Capybaras belong to the Cavi family of rodents, who live in South America.  They are found throughout this continent, with the exception of Chile.  Indeed, humans have taken Capybaras to other parts of the world and the escapees have successfully formed colonies in such exotic locations as Trindad, Florida and California (they’ve got good taste!)

There are two species: Capybaras (straightforward enough) and Lesser Capybaras (which look very similar, but as the name suggests, are a little smaller).

Capybaras can boast that they are the largest living rodent in the world – ranging from 106-134 cm (41-53 inches) in length, standing at approx. 56cm (22 inches) tall and tipping the scales at 35-66 kgs (77 to 145lbs).  They have a compact, heavy, barrel shaped body, short stout head, longer back legs and sturdy front legs.  Females weigh a little more than the males – so male capybaras must prefer their ladies on the curvaceous side – shake that booty girls!

Despite their size, they are very agile on land and are also excellent swimmers, which is a great help when you’re trying to evade those pesky predators, which include eagles, anacondas and wild cats (such as jaguars and pumas) – eek!

Capybaras are plant eaters, preferring to munch on aquatic grasses, as well as fruit and tree bark – they are quite picky about their food, favouring only the choicest shoots from their favourite species of plants.  Their teeth grow continuously, so they need to make sure they keep right on chewing to keep them in shape – in fact they are known to chew the cud like cows.  They also have a less appealing item on their diet – consumption of their own waste – apparently this helps them to maintain a healthy level of gut fauna – nice!

Their average life expectancy is around 4 years in the wild, but this can double in captivity.  They adapt to varying conditions well – a few are kept as pets, although this is largely discouraged – despite them having a docile nature – petting isn’t recommended as they do carry ticks that can transmit diseases to humans.  Although they do look sooo cute, don’t they?!

Their official scientific name comes from Greek hydro (water) choiros (hog) – not the most flattering of terms, but they do like to dip their toes into the wet stuff, being a semi aquatic mammal.

They are sometimes hunted by humans for meat and fur and because they come into conflict with ranchers – but they are rapid breeders and therefore are not considered endangered as a species.

Capybaras are a friendly, sociable, good natured bunch – but don’t let that fool you into thinking that they might be a bit slow – oh no, they are intelligent and emotionally complex critters.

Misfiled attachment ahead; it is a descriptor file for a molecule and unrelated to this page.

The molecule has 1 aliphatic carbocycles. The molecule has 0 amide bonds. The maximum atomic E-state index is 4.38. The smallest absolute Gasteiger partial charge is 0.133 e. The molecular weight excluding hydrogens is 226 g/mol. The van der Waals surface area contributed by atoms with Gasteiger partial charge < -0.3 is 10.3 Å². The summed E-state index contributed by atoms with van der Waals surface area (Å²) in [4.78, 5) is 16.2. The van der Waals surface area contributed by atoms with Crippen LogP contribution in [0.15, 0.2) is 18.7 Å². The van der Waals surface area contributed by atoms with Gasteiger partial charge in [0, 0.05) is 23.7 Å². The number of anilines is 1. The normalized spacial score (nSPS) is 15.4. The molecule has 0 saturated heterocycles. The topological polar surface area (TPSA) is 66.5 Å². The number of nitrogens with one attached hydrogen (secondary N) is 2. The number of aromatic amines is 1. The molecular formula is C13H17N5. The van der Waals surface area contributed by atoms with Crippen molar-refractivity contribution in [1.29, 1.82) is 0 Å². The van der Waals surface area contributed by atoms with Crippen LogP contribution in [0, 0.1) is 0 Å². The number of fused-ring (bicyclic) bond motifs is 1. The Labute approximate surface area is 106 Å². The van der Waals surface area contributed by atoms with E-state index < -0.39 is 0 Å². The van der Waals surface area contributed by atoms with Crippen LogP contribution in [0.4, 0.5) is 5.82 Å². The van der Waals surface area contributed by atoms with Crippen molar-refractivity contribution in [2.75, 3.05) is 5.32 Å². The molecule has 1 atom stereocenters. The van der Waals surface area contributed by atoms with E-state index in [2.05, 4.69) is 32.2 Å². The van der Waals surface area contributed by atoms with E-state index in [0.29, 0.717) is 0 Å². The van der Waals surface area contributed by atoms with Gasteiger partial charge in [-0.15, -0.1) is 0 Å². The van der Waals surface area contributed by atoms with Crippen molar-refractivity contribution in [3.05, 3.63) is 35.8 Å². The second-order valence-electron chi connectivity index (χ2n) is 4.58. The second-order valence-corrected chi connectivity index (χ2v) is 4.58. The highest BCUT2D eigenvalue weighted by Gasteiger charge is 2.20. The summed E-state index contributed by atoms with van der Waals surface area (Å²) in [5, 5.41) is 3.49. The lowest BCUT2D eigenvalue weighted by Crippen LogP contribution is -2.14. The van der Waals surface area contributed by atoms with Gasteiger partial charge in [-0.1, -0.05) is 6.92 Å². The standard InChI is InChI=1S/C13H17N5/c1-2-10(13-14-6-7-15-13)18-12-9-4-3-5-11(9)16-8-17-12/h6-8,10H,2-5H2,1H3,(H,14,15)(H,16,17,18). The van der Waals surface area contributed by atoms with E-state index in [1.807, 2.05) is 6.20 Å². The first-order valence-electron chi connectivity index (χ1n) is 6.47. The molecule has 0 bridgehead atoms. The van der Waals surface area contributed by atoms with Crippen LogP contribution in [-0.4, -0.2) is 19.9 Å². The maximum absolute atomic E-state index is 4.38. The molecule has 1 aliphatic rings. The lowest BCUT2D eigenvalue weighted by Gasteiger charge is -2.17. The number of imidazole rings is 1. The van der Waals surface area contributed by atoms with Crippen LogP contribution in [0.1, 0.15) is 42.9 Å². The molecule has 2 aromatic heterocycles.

Surprisingly, Capybaras are known as nature’s moving chairs, with other creatures taking a weight off by hitching a ride on their backs – these free riders include monkeys, rabbits and birds.

Capybaras prefer to live in groups of around 15 individuals on average, however, groups tend to come together and grow in size in the dry season, as tougher conditions bring them into closer proximity. A group of capybaras is called a meditation – because they are so chilled out!

Indeed, Capybaras can cover the ground and have on average 25 acres as part of their home territory, which, as mentioned, they are happy to share with other Capybara groups.  Their preference is for dense forested areas around lakes and rivers, where they can indulge their passion for a swim –amazingly, they can hold their breath for 5 minutes underwater!  In fact, they like water so much that they have a nifty trick of being able to take a snooze in it, keeping their noses just high enough to breath – no snorkel required for these guys!

They like to scent mark and this helps establish their territories and also find suitable partners during the mating season.  The females do the choosing (look out boys!) and although groups have dominant males, subordinate males are known to have the odd sneaky assignation and get in on the action too!

Gestation is just shy of 4 months and litters are around 4 babies on average.  The young can eat grass almost straightaway but are not fully weened until 4 months old, continuing to suckle during this period to supplement their diet –they will suckle from any females in the group, who are all happy to help out. 

Although capybaras are hydrophiles, their young do take a few months to become able swimmers and spend their early life hidden in undergrowth near the water’s edge, where the females in the group can keep a close eye on them (you’re being watched kids!)

When these chaps are happy they make soft, chuckling sounds; they can also bark, similar to dogs, when calling to their young or when sensing danger.  In fact, each group has its own “accent” with vocal sounds being unique to individuals.

Capybaras are unusual in the world of rodents in that their sweat glands are mainly found in hairy parts of their skin; whereas rodents usually tend to have these on the soles of their feet and in their armpits and groins. They feel the heat as they are able to get sunburnt due to a relatively thin coat, which might be another reason for their preference for a cool dip!

Capybaras – laid back, bright friendly and cute – a winning combination.

Published by candy hunter writer

Self publishing author - Childrens books. First book - Chuckle with Chumleigh; recently launched - Chumleigh and the Festive Secret and Chuckle with Chumleigh Again - available on Amazon.

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